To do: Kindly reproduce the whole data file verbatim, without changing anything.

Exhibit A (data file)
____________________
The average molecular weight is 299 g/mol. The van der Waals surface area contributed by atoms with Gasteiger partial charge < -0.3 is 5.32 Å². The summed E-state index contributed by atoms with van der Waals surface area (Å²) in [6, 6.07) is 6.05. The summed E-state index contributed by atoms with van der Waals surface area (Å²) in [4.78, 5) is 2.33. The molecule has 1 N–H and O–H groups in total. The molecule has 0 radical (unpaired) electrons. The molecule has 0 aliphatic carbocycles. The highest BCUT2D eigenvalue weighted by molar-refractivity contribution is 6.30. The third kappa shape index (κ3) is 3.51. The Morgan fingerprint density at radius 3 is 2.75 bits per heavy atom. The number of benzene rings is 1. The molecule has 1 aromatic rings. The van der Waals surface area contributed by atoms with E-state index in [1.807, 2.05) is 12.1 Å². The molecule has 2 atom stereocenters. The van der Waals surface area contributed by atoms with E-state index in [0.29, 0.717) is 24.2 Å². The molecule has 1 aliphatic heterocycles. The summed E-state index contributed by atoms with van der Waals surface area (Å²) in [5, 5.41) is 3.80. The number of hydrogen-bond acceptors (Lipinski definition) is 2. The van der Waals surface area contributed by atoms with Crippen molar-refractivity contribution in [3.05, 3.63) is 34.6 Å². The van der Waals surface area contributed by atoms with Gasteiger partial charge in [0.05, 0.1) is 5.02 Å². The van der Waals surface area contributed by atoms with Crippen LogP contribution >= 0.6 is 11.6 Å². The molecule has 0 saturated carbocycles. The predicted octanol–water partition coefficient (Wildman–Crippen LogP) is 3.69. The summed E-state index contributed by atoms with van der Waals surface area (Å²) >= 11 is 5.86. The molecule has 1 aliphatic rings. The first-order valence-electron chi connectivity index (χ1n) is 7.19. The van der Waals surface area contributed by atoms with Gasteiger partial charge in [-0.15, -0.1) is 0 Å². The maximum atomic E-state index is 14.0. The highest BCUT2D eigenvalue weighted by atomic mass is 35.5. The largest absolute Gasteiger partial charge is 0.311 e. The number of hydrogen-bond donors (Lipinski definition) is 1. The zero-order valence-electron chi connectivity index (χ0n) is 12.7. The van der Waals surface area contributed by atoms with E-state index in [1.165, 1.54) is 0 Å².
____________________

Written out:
The average molecular weight is 299 g/mol. The van der Waals surface area contributed by atoms with Gasteiger partial charge < -0.3 is 5.32 Å². The summed E-state index contributed by atoms with van der Waals surface area (Å²) in [6, 6.07) is 6.05. The summed E-state index contributed by atoms with van der Waals surface area (Å²) in [4.78, 5) is 2.33. The molecule has 1 N–H and O–H groups in total. The molecule has 0 radical (unpaired) electrons. The molecule has 0 aliphatic carbocycles. The highest BCUT2D eigenvalue weighted by molar-refractivity contribution is 6.30. The third kappa shape index (κ3) is 3.51. The Morgan fingerprint density at radius 3 is 2.75 bits per heavy atom. The number of benzene rings is 1. The molecule has 1 aromatic rings. The van der Waals surface area contributed by atoms with E-state index in [1.807, 2.05) is 12.1 Å². The molecule has 2 atom stereocenters. The van der Waals surface area contributed by atoms with E-state index in [0.29, 0.717) is 24.2 Å². The molecule has 1 aliphatic heterocycles. The summed E-state index contributed by atoms with van der Waals surface area (Å²) in [5, 5.41) is 3.80. The number of hydrogen-bond acceptors (Lipinski definition) is 2. The van der Waals surface area contributed by atoms with Crippen molar-refractivity contribution in [3.05, 3.63) is 34.6 Å². The van der Waals surface area contributed by atoms with Gasteiger partial charge in [0.05, 0.1) is 5.02 Å². The van der Waals surface area contributed by atoms with Crippen LogP contribution >= 0.6 is 11.6 Å². The molecule has 0 saturated carbocycles. The predicted octanol–water partition coefficient (Wildman–Crippen LogP) is 3.69. The summed E-state index contributed by atoms with van der Waals surface area (Å²) >= 11 is 5.86. The molecule has 1 aliphatic rings. The first-order valence-electron chi connectivity index (χ1n) is 7.19. The van der Waals surface area contributed by atoms with Gasteiger partial charge in [-0.15, -0.1) is 0 Å². The maximum atomic E-state index is 14.0. The highest BCUT2D eigenvalue weighted by atomic mass is 35.5. The largest absolute Gasteiger partial charge is 0.311 e. The number of hydrogen-bond donors (Lipinski definition) is 1. The zero-order valence-electron chi connectivity index (χ0n) is 12.7. The van der Waals surface area contributed by atoms with E-state index in [1.165, 1.54) is 0 Å².